This has now changed. China has now the third largest vineyard acreage in the world: 785,000 ha (1.9 Mac), after Spain and France. France has regained the position as the country with the second largest vineyard acreage. This happens although the Chinese vineyard acreage is estimated to have grown with 0.6% (+4,000 ha / 10,000 ac).
In fact, the “Third National Agricultural Census in China” has resulted in a substantial revision downwards of the vineyard acreage, says the OIV, pushing China down to third place. Presumably, this revision means that China never actually did have the world’s second largest vineyard surface.
Turkey, another country with vast vineyards but that make little wine, saw a decline in acreage: -1.1% to 431,000 ha (1.1 Mac).
Domination of the big countries
The top five of the vine growing countries – Spain, France, China, Italy, Turkey – represent 50% of the world surface area.
The top five of the significant wine producing countries (thus removing Turkey and adding USA) equally represent 50% of the world surface area.
The top twenty-five of the vine growing countries represent almost 90% of the world surface area. All the remaining countries that grow wine have, put together, a vineyard acreage of about the same size as France.
Grapes grown for other use than wine
As mentioned above, these numbers include all vineyard acreage, so it includes grapes for wines and juices, table grapes and raisins. It also includes young vines not yet in production.
So let us make an estimate of how much of this is used for making wine. NB: This is our estimate, not one made by the OIV.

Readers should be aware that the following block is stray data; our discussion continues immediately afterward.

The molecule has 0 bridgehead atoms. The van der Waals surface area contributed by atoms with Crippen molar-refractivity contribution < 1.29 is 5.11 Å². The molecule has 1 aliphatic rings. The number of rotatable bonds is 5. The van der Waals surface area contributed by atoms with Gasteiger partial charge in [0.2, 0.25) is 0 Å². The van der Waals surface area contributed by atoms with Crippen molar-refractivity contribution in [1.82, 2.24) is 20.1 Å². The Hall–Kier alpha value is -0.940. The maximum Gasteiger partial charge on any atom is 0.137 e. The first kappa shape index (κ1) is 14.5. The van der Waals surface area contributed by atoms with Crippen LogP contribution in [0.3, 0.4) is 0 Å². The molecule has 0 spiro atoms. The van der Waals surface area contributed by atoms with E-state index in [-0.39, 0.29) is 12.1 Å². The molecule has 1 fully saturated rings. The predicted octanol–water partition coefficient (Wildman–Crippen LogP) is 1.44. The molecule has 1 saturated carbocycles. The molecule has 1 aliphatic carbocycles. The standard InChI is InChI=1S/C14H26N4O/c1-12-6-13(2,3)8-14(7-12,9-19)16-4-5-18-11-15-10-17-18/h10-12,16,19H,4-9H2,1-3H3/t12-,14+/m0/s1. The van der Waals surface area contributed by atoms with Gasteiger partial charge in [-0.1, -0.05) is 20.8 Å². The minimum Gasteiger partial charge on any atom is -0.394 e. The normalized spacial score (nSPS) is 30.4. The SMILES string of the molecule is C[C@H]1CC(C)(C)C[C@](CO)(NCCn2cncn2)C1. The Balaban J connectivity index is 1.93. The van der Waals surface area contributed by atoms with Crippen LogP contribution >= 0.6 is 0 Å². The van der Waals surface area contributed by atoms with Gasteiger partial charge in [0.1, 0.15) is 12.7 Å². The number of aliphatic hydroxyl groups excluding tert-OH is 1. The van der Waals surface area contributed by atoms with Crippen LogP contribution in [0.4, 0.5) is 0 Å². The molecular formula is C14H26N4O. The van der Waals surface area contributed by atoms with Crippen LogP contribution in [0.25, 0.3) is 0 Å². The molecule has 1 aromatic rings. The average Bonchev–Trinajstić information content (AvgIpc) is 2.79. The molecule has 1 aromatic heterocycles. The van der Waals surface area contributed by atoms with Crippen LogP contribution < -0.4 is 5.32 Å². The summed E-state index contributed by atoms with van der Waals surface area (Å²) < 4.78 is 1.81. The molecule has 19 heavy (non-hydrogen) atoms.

The main countries that grow grapes to a significant extent for other purposes than wine are the following. The estimates of surface for wine is based on various sources, including the countries known wine production:
- China 785 kha (1.9 Mac) total, of which an estimated 190 kha (470 kac) for wine
- Turkey 431 kha (1.1 Mac), insignificant amount for wine
- USA 405 kha (1 Mac) total, est. 305 kha (754 kac) for wine
- Iran 167 kha (413 kac) total, insignificant amount for wine
- India 151 kha (373 kac), insignificant amount for wine
- Uzbekistan 112 kha (277 kac), insignificant amount for wine
- Greece 109 kha total (269 kac), est. 59 kha (156 kac) for wine
- Afghanistan 96 kha (237 kac), insignificant amount for wine
- Egypt 79 kha (195 kac), insignificant amount for wine
- Algeria 66 kha (uncertain number) (163 kac), 8 kha (20 kac) for wine
This means that the world surface area of vines not used for wine production can be estimated to: 1.8 Mha (4.4 Mac).
The total vineyard acreage to grow grapes used for making wine can thus be estimated to approximately 5.5 million hectares (13.6 Mac).
In other words: 75% of the world vineyards are used for wine. Maybe somewhat less since some other winemaking countries also have production of raisins, grape juice and other non-wine products. And 25% is used for “other”, for juice, table grapes and other.
Sources: all data comes from the OIV report “State of the world vitivinicultural sector in 2020”, unless otherwise stated.